Friday, January 06, 2006
2.” Foster a positive image and concept among your employees regarding the company and its products and services. Train your people to say the right things. Teach your employees never to say anything negative about your company, even among themselves, and not to badmouth the competition either. This factor is becoming more important as staff respond to comments and questions in electronic networks. “
Holy crap, we really don’t get it do we? The comic book industry thrives on controversy, plain and simple. Bill Jemas and Joe Quesada gleefully tore down the “Distinguished Competition” in their quest for comic book domination. It alienated the hell out of me, and I quit reading most of their titles. I get enough controversy at work and in my personal life. I don’t need it to trickle into my valuable free time.
Let’s take this one a sentence at a time and break it down, shall we?
“Foster a positive image and concept among your employees regarding the company and its products and services”. Well, since most comic book employees are not in the office, this one is tough. I have seen Marvel and DC editorial circle their wagons, but outside staff are on their own. I am sure that policy is dictated to them in the effect of “don’t reveal the story and art, and pump up the book and our company”, but beyond that I don’t know. At my company, we sign confidentiality contracts that stipulate that there are things that remain trade secrets and tricks of the trade. Also we are encouraged to keep mum or be very positive about our organization. Why would a comic book company be any different?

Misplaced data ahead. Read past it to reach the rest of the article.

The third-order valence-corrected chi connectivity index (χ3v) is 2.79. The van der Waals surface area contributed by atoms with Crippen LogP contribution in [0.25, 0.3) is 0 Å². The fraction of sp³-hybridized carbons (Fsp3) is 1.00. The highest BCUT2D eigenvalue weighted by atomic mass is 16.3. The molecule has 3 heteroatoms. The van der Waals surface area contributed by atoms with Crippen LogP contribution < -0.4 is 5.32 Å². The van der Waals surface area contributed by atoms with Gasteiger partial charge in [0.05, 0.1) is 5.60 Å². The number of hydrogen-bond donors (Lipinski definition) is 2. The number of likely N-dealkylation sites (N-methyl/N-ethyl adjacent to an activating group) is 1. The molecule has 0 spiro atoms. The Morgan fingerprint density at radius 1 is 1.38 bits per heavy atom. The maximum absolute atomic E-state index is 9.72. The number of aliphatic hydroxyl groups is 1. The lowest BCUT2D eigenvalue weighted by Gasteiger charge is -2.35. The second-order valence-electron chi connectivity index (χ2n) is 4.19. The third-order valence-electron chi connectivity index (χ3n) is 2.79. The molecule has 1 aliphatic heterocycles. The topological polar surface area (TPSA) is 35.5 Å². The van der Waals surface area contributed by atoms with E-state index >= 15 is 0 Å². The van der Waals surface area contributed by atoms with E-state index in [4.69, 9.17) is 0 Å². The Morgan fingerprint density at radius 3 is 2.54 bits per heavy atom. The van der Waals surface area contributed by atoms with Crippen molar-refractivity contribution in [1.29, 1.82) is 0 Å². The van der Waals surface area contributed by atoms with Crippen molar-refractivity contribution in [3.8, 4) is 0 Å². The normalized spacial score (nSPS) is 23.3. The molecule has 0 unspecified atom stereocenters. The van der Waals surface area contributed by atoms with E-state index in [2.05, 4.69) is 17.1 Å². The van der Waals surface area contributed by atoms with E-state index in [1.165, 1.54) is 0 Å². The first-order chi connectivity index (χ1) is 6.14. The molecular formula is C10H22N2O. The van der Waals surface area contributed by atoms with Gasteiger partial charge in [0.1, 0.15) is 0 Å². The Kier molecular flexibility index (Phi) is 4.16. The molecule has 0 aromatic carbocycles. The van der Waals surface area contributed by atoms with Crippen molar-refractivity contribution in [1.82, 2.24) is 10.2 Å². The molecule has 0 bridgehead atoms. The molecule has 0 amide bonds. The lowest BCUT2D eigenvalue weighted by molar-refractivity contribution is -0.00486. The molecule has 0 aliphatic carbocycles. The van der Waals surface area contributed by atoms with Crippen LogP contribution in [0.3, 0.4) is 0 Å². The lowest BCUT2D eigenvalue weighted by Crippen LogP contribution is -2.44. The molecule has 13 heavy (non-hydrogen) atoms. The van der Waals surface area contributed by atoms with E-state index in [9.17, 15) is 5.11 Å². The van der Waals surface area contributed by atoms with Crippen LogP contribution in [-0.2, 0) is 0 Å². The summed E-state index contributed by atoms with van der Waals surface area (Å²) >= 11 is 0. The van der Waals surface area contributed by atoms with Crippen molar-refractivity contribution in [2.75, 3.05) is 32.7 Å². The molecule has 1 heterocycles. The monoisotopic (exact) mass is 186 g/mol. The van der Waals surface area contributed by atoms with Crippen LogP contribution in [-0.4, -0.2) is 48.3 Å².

“Train your people to say the right things. Teach your employees never to say anything negative about your company, even among themselves, and not to badmouth the competition either.” See Jemas and Quesada above. They were/are the boss and they are leading the charge. I know that one thing I have always admired about Paul Levitz at DC is his discretion. He seems like a good businessman to me. Quesada has taken a more positive approach since Jemas’ exit and I appreciate that as well. One thing I know from experience is that behavior starts from the top. Employees will take what they see and mimic it as correct. Training is important and crucial in today’s competitive market.
“This factor is becoming more important as staff respond to comments and questions in electronic networks.” There is more drama drummed up on the internet in regards to comic books then anywhere else. I would like to see the comic book companies take a more direct approach in both damage control and public relations. The occasional press release and free copy of a comic book are all good and well, but get in there and sell. If you are a disgruntled employee, take the high road and look like a class act when possible. If you are in management, take the lead.
A step further is that as fans, we need to remember the lurkers who are not comic book readers who may be checking out what we are saying. What kind of image do we want to project?
Today I want to focus on successfully selling comic books both to the mainstream and to the female population. Using the secrets of business success as documented here: http://www.steppingstones.ca/artman/publish/article_63.shtml, I want to build some theories based on business principles. Let’s take it one principle at a time and get some brain storming going, shall we?
“You must have a good product or service to use word-of-mouth marketing strategies – otherwise, you will just be spreading bad news. The message is that electronic marketing or using the information highway won’t help you be successful if you have a poor product or service. The place to start is to ensure that you have quality to sell.”